On the way back, 12 Muslim refugees sat in those seats.

“It was an inspiration from a week ago that a collaborator of mine had, and I accepted immediately because I realized it was the Holy Spirit speaking,” the Pope told the journalists.

He said that he recognized that this initiative did not resolve the plight of thousands of refugees, only of a handful.

And he quoted Mother Teresa of Calcutta, whom he will canonize on September 4 in Rome.

“A small gesture”

“Mother Teresa was once asked,” he said, “‘Why all this effort and work just to accompany people to their graves?… What you do is not working. The ocean is too big!’

“And she said, ‘It’s a drop of water in the sea, but after this drop, the sea will no longer be the same.’

“I answer in the same way. It is a small gesture, but all of us men and women need to make small gestures to lend a hand to those in need.”

“I can understand those who have fears”

He said it is understandable that in Europe the arrival of refugees can be seen as a threat, but said the solution is not to build walls.

“I can understand those who have certain fears,” he said.

But he showed the journalists drawing he had received from the children, which show children who had drowned, and showed the sun weeping tears.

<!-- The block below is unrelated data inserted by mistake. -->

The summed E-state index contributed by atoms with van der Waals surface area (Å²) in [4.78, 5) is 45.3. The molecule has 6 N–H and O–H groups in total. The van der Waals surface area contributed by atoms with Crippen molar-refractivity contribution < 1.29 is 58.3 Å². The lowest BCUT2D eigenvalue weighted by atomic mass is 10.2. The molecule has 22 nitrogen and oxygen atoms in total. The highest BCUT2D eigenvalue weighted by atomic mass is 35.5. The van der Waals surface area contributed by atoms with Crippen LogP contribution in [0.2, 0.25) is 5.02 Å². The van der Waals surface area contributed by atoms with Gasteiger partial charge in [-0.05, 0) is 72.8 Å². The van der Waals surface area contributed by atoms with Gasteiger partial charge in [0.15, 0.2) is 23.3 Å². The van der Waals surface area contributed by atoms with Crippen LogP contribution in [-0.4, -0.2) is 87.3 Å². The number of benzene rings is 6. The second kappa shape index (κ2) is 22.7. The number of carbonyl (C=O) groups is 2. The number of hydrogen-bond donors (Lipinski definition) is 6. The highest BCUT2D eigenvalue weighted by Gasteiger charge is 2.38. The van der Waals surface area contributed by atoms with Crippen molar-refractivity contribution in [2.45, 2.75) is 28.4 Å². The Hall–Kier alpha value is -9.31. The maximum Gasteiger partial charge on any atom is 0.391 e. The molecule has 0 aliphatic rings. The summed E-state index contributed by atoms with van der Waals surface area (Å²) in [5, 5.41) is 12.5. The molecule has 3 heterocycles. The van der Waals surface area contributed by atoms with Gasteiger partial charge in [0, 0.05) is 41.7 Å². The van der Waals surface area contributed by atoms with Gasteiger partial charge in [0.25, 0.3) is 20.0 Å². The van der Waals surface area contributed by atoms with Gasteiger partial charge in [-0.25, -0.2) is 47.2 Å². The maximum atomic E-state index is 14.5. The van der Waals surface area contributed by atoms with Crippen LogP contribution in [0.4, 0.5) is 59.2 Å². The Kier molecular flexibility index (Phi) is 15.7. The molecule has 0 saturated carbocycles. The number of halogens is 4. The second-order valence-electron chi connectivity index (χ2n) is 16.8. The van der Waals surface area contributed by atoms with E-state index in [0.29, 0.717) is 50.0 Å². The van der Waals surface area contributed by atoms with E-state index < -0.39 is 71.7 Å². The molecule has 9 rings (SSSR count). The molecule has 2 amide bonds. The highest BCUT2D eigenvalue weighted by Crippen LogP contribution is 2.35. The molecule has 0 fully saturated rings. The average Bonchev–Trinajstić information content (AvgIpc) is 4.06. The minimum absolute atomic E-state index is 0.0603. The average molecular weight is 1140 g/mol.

“After what I saw, what you saw, in that refugee camp, I felt like crying… it would move you to tears,” he said. “What have these children seen? Here is a drawing of a little boy drowning. They have this image in their hearts, today was really enough to move one to tears.

“I invite arms traffickers to spend a day in that refugee camp. I think it would do them good.”

The arms traffickers, for Francis, bear a great responsibility in this crisis.

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What is the glory of God?

“The glory of God is man alive; but the life of man is the vision of God.” —St. Irenaeus of Lyons, in the territory of France, in his great work Against All Heresies, written c. 180 A.D.